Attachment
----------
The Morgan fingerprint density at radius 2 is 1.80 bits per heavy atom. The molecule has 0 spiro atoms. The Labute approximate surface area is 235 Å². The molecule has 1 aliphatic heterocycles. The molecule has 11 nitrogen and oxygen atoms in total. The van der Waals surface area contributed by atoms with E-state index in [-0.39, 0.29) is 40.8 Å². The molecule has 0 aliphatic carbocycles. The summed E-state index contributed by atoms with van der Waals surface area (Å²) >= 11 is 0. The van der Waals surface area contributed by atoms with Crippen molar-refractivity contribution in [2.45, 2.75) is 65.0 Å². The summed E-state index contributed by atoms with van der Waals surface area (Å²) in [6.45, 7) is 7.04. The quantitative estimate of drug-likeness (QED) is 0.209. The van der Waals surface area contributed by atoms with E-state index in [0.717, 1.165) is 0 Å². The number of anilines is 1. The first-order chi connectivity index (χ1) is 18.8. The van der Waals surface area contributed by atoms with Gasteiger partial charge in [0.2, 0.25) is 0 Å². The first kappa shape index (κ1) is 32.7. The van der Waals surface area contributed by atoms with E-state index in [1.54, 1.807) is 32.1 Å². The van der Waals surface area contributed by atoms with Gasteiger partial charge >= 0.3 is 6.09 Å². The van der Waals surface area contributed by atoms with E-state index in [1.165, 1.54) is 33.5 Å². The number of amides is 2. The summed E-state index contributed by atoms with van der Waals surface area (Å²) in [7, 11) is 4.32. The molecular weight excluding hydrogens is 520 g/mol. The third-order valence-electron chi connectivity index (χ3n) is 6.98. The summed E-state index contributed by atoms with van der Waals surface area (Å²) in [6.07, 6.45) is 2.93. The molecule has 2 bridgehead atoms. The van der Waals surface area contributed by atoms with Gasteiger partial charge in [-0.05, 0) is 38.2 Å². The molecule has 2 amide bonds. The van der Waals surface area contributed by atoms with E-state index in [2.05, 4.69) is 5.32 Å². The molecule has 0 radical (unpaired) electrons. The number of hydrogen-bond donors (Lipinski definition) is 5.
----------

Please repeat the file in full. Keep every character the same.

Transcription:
The Morgan fingerprint density at radius 2 is 1.80 bits per heavy atom. The molecule has 0 spiro atoms. The Labute approximate surface area is 235 Å². The molecule has 1 aliphatic heterocycles. The molecule has 11 nitrogen and oxygen atoms in total. The van der Waals surface area contributed by atoms with E-state index in [-0.39, 0.29) is 40.8 Å². The molecule has 0 aliphatic carbocycles. The summed E-state index contributed by atoms with van der Waals surface area (Å²) >= 11 is 0. The van der Waals surface area contributed by atoms with Crippen molar-refractivity contribution in [2.45, 2.75) is 65.0 Å². The summed E-state index contributed by atoms with van der Waals surface area (Å²) in [6.45, 7) is 7.04. The quantitative estimate of drug-likeness (QED) is 0.209. The van der Waals surface area contributed by atoms with E-state index in [0.717, 1.165) is 0 Å². The number of anilines is 1. The first-order chi connectivity index (χ1) is 18.8. The van der Waals surface area contributed by atoms with Gasteiger partial charge in [0.2, 0.25) is 0 Å². The first kappa shape index (κ1) is 32.7. The van der Waals surface area contributed by atoms with E-state index in [1.54, 1.807) is 32.1 Å². The van der Waals surface area contributed by atoms with Gasteiger partial charge >= 0.3 is 6.09 Å². The van der Waals surface area contributed by atoms with E-state index in [1.165, 1.54) is 33.5 Å². The number of amides is 2. The summed E-state index contributed by atoms with van der Waals surface area (Å²) in [7, 11) is 4.32. The molecular weight excluding hydrogens is 520 g/mol. The third-order valence-electron chi connectivity index (χ3n) is 6.98. The summed E-state index contributed by atoms with van der Waals surface area (Å²) in [6.07, 6.45) is 2.93. The molecule has 2 bridgehead atoms. The van der Waals surface area contributed by atoms with Gasteiger partial charge in [-0.05, 0) is 38.2 Å². The molecule has 2 amide bonds. The van der Waals surface area contributed by atoms with E-state index in [2.05, 4.69) is 5.32 Å². The molecule has 0 radical (unpaired) electrons. The number of hydrogen-bond donors (Lipinski definition) is 5.